There is a tremendous amount of information on these stones, even if some of it is difficult or impossible to decipher. And the naming of all the different children for different couples is just so very helpful too. If only many other tombstones were this informative!!
Because most of my family history research is in Buckinghamshire and particularly one village, Lower Winchendon (I think its ancient name of Nether Winchendon sounds so much nicer), I will be adding posts and photographs here at this blog concerning the churchyard etc., of St. Nicholas in that village.
According to the history of this village, the Church has probably formed a major part of village life for at least 1,000 years. The Church’s Parish Registers start at 1562 so although not too big a churchyard, there have been quite a number of people buried there!
Having visited this village and churchyard several times over the years (I live too far away to go on a regular basis) Nether Winchendon today is an obvious medieval village with a smallish population. It is lovely there, and it is as if time has stopped still. You feel like you have been transported back to the time your ancestors were there!! These days there is no pub, no shop, or school although the Censuses show the village had these then. The Church seems to be the centre of the community as it has probably always been.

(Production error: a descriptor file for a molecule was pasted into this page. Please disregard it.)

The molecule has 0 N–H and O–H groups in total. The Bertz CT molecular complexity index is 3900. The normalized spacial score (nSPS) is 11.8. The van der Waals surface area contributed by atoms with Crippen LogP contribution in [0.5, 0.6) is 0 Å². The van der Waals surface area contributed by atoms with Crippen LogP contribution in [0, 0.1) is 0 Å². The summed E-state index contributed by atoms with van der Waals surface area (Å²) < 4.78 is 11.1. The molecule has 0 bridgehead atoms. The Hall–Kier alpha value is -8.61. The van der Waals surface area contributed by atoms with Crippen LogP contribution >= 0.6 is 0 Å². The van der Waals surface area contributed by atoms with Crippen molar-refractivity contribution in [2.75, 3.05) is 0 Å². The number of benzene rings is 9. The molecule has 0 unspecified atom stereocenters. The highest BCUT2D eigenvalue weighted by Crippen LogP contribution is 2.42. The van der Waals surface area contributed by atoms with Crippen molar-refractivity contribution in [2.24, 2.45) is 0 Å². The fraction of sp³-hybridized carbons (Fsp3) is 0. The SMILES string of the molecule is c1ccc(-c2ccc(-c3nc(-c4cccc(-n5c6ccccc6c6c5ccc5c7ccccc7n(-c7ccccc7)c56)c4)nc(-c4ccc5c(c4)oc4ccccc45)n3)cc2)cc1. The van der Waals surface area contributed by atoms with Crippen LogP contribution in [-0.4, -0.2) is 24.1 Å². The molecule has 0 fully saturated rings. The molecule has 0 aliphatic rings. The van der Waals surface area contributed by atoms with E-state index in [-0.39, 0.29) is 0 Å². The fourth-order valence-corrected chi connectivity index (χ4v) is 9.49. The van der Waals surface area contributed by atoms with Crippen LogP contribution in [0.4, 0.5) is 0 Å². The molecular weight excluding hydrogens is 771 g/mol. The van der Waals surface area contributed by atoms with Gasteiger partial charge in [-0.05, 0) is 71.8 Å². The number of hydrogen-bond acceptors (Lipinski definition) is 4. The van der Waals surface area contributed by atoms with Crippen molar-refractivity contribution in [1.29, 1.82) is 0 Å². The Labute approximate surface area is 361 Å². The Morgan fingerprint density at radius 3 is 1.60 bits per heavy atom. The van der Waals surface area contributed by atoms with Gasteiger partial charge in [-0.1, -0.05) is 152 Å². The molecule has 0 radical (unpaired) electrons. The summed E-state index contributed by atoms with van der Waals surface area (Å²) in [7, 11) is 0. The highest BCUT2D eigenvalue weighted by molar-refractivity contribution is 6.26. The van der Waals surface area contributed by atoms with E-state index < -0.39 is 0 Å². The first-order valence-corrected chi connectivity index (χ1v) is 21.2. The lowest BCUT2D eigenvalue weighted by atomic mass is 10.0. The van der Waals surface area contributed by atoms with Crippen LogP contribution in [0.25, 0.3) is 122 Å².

The village’s name of ‘Winchendon’ is an original Anglo Saxon name, and means something along the lines of ‘hill at a bend’. Lower Winchendon and Upper Winchendon were both recorded in the Domesday Book of 1086 and were known as Wincandone.
Because of the family history research for my partner Paul, I am also interested in the fairly local to us churchyard at Mithian, Cornwall. Again, the interest mainly stems from the fact that some of Paul’s ancestors are at rest there, but I will also be including photos and details of graves, monuments and history etc., concerning all the others at rest there.
St. Peter’s Church, Mithian, Cornwall
Sadly, the church is now closed. I believe the roof was in a bad way and so it had become unsafe for anyone inside the church.
This is a much newer church compared to that at Lower Winchendon mentioned above, as the parish was formed in 1847 from the parishes of several places such as Kenwyn, Kea and partly from Perranzabuloe and St Agnes, because of the quickly growing population in the area. The church and churchyard can be found midway between the villages of Mithian and Blackwater. Mithian is considered to be one of the oldest villages in Cornwall.
Although St. Peter’s Church is fairly young (compared to many) there has been ancient chapels in Mithian from the ancient times.
A year or so ago, after the Church was closed there were plans to convert it to residential use!! I do not know whether this is still going ahead, but it certainly makes me wonder what will happen to the churchyard and all those resting in it? I am sure that if someone is going to turn the Church into a house they probably will not want to be surrounded by graves and the continuous comings and goings of those descendants and relatives of more recent people at rest coming to visit, tidy up, place flowers and so on.
I have always found this particular churchyard slightly wild as it has not been immaculately kept, but very pretty at certain times of the year. Springtime when the whole churchyard is covered in primroses is a delight to see. And it is always so peaceful there so I am hoping that maybe one day they can find the £800,000 + that they need to put the church right rather than have it turned into a house.